Thursday, September 30, 2010

[jules' pics] 9/30/2010 12:27:00 PM

rowing on the Cam, originally uploaded by julesberry2001.

My recurring dreams are usually about exam taking or rowing, presumably from having done too much of both in my youth. In this particular dream, I was sitting behind James in the middle "powerhouse" part of the boat. Twice we raced and beat the Master's boat. And then we had lunch in the sun.

Posted By jules to jules' pics at 9/30/2010 12:27:00 PM

New supercomputer

The new Japanese petaflop supercomputer is just starting to be physically built. This one isn't primarily for climate change, but will probably mostly target biotechnology. We might get to play on a corner of it. Assuming we are still here, of course. Nothing is certain in the uncertainty group :-)

Wednesday, September 29, 2010

[jules' pics] j&J's' International Tour of parts of the West of England #4


Ruskin's View

Hmmm...The view from the ancestral home and Kirkby Lonsdale's famous Ruskin's View (admired by Ruskin but painted by Turner).

Posted By jules to jules' pics at 9/29/2010 05:01:00 AM

Tuesday, September 28, 2010

[jules' pics] Jules' and James' International Tour of parts of the We...

On the roof, originally uploaded by julesberry2001.

The ancestral home did, however, need some repair. Luckily no one fell off the roof so Pop was able to celebrate his 80th birthday the next day in style. Is the key to a long life, perhaps, climbing on the roof only when it isn't raining? We have often marvelled at the number of typhoon deaths in Japan that are the result of pensioners wandering out on their roofs in the height of the storm.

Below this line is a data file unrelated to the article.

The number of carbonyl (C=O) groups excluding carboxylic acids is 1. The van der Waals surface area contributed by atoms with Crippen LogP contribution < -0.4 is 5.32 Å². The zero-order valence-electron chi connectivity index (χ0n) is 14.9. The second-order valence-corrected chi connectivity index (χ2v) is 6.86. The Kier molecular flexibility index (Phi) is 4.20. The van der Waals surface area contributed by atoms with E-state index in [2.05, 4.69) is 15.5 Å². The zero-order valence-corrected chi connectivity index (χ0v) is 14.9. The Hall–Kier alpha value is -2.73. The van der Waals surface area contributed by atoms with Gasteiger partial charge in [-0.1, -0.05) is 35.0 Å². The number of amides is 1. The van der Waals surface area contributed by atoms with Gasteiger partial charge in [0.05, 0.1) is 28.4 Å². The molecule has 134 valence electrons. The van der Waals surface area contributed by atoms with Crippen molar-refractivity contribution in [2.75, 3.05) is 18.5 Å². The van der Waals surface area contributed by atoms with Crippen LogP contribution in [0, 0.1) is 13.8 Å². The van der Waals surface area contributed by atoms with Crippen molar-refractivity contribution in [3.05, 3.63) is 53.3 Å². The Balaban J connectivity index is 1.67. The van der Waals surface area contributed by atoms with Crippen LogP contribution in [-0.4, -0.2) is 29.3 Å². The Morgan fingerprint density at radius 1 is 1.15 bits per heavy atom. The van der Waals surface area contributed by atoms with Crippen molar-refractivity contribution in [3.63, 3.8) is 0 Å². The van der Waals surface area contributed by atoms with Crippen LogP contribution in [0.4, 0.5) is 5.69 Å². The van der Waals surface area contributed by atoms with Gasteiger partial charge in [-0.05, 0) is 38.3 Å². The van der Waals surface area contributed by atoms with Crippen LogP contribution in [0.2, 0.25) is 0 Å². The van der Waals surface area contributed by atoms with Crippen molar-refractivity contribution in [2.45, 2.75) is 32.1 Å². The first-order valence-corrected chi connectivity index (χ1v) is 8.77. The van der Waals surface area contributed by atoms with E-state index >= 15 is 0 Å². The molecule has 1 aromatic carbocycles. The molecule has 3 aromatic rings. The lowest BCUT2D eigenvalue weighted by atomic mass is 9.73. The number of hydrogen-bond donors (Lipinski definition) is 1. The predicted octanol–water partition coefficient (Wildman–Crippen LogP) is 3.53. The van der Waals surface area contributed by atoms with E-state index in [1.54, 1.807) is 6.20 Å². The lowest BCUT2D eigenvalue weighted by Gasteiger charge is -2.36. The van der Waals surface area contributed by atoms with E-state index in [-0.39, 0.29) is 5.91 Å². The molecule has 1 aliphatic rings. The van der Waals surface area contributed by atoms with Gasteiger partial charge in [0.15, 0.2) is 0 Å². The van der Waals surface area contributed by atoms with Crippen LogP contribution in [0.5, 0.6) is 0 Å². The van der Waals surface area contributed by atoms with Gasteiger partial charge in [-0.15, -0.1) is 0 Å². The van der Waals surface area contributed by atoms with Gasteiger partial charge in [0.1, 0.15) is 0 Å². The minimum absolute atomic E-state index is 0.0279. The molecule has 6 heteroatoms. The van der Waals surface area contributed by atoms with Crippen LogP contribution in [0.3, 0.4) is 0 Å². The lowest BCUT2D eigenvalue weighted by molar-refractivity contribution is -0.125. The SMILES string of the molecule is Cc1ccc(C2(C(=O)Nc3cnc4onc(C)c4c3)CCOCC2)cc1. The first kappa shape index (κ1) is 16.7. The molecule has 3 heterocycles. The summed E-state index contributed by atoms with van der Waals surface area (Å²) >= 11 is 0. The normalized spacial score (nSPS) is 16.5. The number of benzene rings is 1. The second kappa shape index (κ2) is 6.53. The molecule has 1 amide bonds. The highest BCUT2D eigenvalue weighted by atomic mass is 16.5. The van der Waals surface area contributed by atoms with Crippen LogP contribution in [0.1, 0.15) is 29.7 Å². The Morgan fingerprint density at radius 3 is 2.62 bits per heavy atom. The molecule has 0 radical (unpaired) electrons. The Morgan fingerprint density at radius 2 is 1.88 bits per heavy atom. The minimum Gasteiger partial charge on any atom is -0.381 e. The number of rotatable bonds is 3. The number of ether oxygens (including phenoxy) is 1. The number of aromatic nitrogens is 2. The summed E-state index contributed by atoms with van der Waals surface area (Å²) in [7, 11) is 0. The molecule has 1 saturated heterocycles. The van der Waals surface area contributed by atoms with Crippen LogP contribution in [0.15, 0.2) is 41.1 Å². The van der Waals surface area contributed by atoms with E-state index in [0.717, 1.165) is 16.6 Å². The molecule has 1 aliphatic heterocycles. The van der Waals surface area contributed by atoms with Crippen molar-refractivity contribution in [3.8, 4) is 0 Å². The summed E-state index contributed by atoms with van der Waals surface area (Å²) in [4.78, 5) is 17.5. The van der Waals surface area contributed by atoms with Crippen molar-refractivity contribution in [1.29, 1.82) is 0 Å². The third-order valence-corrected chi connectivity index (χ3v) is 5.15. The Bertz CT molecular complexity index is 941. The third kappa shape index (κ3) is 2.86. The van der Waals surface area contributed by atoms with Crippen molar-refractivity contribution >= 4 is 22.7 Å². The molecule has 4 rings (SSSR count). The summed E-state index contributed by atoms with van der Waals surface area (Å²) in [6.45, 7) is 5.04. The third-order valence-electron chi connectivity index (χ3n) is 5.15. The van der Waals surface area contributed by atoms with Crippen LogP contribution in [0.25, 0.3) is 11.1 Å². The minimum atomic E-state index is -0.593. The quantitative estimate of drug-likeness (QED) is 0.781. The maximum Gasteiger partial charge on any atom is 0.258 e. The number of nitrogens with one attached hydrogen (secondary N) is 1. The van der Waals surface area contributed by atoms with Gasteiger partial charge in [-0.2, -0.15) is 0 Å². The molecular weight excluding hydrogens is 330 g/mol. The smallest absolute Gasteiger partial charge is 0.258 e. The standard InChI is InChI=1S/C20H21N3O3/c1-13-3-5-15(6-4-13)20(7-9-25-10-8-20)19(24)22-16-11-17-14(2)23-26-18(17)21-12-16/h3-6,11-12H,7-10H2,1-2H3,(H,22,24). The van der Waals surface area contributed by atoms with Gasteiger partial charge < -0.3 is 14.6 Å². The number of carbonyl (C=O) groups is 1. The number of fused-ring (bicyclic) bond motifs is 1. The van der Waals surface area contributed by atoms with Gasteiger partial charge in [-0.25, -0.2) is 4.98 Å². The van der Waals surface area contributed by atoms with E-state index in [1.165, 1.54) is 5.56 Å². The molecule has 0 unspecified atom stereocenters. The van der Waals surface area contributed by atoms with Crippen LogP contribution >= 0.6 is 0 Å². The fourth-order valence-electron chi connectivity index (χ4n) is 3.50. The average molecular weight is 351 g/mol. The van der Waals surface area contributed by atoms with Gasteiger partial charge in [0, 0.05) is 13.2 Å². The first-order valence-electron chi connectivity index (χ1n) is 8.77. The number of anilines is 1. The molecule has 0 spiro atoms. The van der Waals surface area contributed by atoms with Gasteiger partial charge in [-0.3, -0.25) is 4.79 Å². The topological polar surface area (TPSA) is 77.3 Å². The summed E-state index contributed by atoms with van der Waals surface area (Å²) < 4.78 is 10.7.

Posted By jules to jules' pics at 9/28/2010 05:55:00 AM

Global temp update

Another month of fact two months for the ENSO statistics:

These 3m centered means lag reality by quite a long way - the current index (27 Sept) is about -1.5. The red line should track the blue one quite closely for the rest of the year, I think. And here is the updated temperature, which is still rising (in terms of 12m lagged average) but not by much:

Here I'm using the 3v version of the data (which I prefer), the non-v version also has August data in and these are clearly cooler, so things are likely to head downhill from here.

Chris R suggested that it might have been better to show year-to-date values rather than 12m lagged average. I chose the latter partly due to Hansen's discussion (pdf here) where he argues that 12m rolling averages are more scientifically relevant, as there is nothing special about the year end that justifies focussing on this calendar period to the exclusion of (say) May-April. I suspect this issue only piqued his interest due to the fact that the 1998 calendar year temp was also so close to the max of any 12m period (as you can see from the above pic), so the calendar year 1998 shows up as particularly hot on the standard annual (calendar year) data plot.

Monday, September 27, 2010

Yes we Kan (spend more money that we don't have)

Well the IMF is full of praise for the Tory slash-n-burn, which is a sure sign that they are working hard to make the rich richer and poor poorer, but over in Japan, it seems that there is still plenty of spending to be done. Kan has just beaten off a leadership challenge from the hated Ozawa, so probably feels duty-bound to make a statement in the only way that Japanese PMs know how.